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ERIC Number: EJ933368
Record Type: Journal
Publication Date: 2011
Pages: 9
Abstractor: As Provided
Reference Count: 1
ISBN: N/A
ISSN: ISSN-0966-9760
Searching, Experimenting and the Heuristic Structure of a Preschool Child's Experience
Poddiakov, Nikolay
International Journal of Early Years Education, v19 n1 p55-63 2011
This article is about experimentation in both practical and mental activity and uses data from a series of studies with preschool children. The article focuses on personal experimentation, which is aimed at discovering relations, rather than the more utilitarian experimentation that is aimed at solving practical tasks. Personal experimentation increases children's knowledge which in turn increases the complexity of experimentation and the role of goal setting within it. In the process of experimentation, children develop new skills and also acquire indefinite or "emerging" knowledge which is flexible and volatile. In the first study, children rolled balls down two chutes of differing length with variable incline. Previously, they had been tested for an understanding of kinetic dependencies, and the experimenter used leading questions to encourage them to experiment. Once children discovered that they could make the ball rolling down the long chute overtake the ball rolling down the short chute, the quality of their experimentation changed, and became richer. In subsequent tasks they easily learned more complex kinetic dependencies. Children have great potential for developing experimentation but in normal pedagogic situations the familiarity of objects gives little stimulus for the development of this potential. Special devices can be designed to stimulate this development. Children experimentation leads to an experience in which stable knowledge (images and categorical knowledge) is challenged by unstable knowledge (motives, questions, hypotheses). The interplay of these two leads to a creative development of new knowledge, as inner contradictions emerge and transform knowledge which subsequently becomes stable, but at a higher level. The proportion of these two kinds of knowledge varies, but when unstable knowledge predominates, children's experiences have a heuristic character. Four pedagogical principals derive from this: (1) optimal balance between adult-determined and child-determined development; (2) create a development-promoting environment; (3) develop intrigue so that children actively forecast, hypothesise, and experiment; and (4) encourage creativity and experimentation with new study material.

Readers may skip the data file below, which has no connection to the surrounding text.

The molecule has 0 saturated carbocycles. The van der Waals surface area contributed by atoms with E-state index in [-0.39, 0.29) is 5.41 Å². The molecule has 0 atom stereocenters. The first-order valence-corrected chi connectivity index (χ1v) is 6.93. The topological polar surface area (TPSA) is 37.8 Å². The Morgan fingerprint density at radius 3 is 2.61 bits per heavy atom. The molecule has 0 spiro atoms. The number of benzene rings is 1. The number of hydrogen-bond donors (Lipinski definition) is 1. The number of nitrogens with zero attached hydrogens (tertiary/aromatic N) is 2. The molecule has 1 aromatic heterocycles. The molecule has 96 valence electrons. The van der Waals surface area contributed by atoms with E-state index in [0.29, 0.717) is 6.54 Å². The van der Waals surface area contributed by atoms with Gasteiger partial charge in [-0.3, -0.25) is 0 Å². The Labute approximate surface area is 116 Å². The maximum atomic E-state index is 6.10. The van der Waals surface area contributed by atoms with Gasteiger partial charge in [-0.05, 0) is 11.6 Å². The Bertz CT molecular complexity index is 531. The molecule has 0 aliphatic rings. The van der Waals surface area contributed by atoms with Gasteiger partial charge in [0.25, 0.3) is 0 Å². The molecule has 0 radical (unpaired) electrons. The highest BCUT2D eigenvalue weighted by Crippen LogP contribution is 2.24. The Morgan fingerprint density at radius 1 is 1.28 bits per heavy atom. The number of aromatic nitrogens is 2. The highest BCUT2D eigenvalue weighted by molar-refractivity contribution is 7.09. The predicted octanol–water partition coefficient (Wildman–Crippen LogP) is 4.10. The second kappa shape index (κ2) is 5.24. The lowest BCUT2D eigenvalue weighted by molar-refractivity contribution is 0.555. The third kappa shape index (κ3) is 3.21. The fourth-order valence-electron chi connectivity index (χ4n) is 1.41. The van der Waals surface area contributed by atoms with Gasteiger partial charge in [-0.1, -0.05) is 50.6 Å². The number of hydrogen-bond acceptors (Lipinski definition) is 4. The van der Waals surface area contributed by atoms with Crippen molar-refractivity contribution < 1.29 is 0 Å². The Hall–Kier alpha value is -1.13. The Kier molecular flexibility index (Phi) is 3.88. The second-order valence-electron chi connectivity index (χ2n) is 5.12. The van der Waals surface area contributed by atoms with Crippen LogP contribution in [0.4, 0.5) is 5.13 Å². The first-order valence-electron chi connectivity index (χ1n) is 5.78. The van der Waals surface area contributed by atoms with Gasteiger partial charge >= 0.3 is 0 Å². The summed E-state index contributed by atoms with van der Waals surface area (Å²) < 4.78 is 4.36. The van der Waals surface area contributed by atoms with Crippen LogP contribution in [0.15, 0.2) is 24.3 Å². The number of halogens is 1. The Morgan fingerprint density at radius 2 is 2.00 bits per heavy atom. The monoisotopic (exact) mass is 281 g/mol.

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Publication Type: Journal Articles; Reports - Evaluative
Education Level: Preschool Education
Audience: N/A
Language: English
Sponsor: N/A
Authoring Institution: N/A